TaxApr 21 2023

Sky Sports presenter loses IR35 appeal

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Sky Sports presenter loses IR35 appeal
(Pexels/Nataliya Vaitkevich)

A Sky Sports tennis presenter has lost an IR35 tax case against HMRC on a technicality.

Barry Cowan had appealed a previous decision by HMRC that he should be treated as an employee of Sky for tax purposes, relating to work carried out between the 2014 and 2019 tax years.

The appeal was made by a partnership intermediary, Cranham Sports, in which Cowan is a member.

In June 2021, HMRC said after looking at communications between Sky and Cranham Sports, the relationship between Sky and Cowan was one of service, and Cowan should be treated as employed by Sky.

Part of the appeal rested on a claim by Cranham Sports that some of the correspondence from Sky was not shown to them before the decision was made.

HMRC initially sent its decision to Cranham Sports in December 2021, outlining that Cranham Sports and Cowan could take up an offer of an internal review if requested within 30 days.

Although the opposing side replied to the email, alleging HMRC had failed to reply to points outlined in an email at the end of July that summer, HMRC ruled that no request for a review had been made for 30 days.

Cowan’s representatives later argued that the dispute should remain open until HMRC had fully responded to these points.

A request for a review was eventually sent through in February 2022, 60 days from the decision letter, which was refused by HMRC.

The tribunal judge, Amanda Brown KC, said: “The applicant concedes that the delay had no reason other than the representative made a mistake and essentially did not realise or believe, in light of the email of 8 December 2021, that time was running against the applicant.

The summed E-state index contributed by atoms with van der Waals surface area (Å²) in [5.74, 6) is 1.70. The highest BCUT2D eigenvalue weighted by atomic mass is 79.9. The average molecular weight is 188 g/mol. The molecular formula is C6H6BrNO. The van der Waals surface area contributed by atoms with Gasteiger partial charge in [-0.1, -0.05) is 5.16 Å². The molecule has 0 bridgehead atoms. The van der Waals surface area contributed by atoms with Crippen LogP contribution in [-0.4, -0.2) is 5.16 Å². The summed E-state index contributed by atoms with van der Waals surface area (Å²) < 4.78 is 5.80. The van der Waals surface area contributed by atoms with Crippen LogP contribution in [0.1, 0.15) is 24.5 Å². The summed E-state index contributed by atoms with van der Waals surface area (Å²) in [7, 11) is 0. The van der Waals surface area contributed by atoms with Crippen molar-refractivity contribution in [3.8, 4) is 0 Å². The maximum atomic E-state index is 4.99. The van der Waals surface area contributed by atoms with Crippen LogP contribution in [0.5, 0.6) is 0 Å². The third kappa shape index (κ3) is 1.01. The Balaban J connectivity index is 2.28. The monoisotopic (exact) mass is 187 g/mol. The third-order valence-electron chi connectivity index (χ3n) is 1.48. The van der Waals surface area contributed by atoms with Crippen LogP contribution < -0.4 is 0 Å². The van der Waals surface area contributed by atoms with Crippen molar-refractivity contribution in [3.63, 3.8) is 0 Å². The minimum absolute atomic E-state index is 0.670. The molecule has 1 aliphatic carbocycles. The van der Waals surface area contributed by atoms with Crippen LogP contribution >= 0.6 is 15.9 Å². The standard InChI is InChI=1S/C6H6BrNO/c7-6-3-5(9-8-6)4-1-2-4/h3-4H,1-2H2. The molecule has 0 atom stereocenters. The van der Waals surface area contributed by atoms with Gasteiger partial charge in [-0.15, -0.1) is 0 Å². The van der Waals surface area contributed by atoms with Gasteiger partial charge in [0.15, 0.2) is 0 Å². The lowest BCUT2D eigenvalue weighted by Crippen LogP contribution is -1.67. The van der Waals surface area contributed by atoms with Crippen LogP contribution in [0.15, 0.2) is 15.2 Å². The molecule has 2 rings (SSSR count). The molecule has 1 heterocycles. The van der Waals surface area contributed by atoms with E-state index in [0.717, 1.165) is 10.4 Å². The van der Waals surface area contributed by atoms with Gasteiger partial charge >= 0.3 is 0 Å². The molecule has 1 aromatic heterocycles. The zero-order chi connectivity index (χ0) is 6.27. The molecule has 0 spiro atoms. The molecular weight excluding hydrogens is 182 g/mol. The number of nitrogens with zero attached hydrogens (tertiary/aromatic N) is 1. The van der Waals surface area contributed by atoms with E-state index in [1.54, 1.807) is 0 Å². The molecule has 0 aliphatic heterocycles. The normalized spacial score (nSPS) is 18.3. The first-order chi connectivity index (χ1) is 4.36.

“Rather than seek to remediate the position as soon as possible the representative continued to lock horns with what he considered to be the outrageous conduct of HMRC. 

“He did not appeal but continued to make complaint to HMRC,” she said.

Dave Chaplin, chief executive officer of IR35 Shield, said had this case gone to a tribunal the outcome may have been different.

“This highlights the importance, particularly in IR35 cases, why taxpayers should engage with specialist advisors to defend them. 

“Losing a fight on a procedural point, without even stepping into the ring will obviously be very disappointing for Mr Cowan.”

Other cases

At the end of last month, Eamonn Holmes also lost an appeal against HMRC over whether he was directly employed by ITV as a presenter on This Morning.

In the same month, Gary Lineker won his battle over nearly £5mn in what HMRC said was unpaid tax.

The sports presenter, who made 80 appearances for the English football team during his footballing career, was taken to court by the tax authority who said he owed £3,621,735.90 in income tax and £1,313,755.38 in national insurance contributions.

The litigation was in regard to a contract Lineker and his ex-wife Danielle Bux signed with the BBC, which HMRC said tax should have been paid on income earned between June 2013 and June 2016, and a contract between the pair and BT Sport between June 2015 and May 2018.

A worker falls under IR35 if their services are provided to a client through a partnership, which the judge ruled Lineker’s company (known as GLM) was.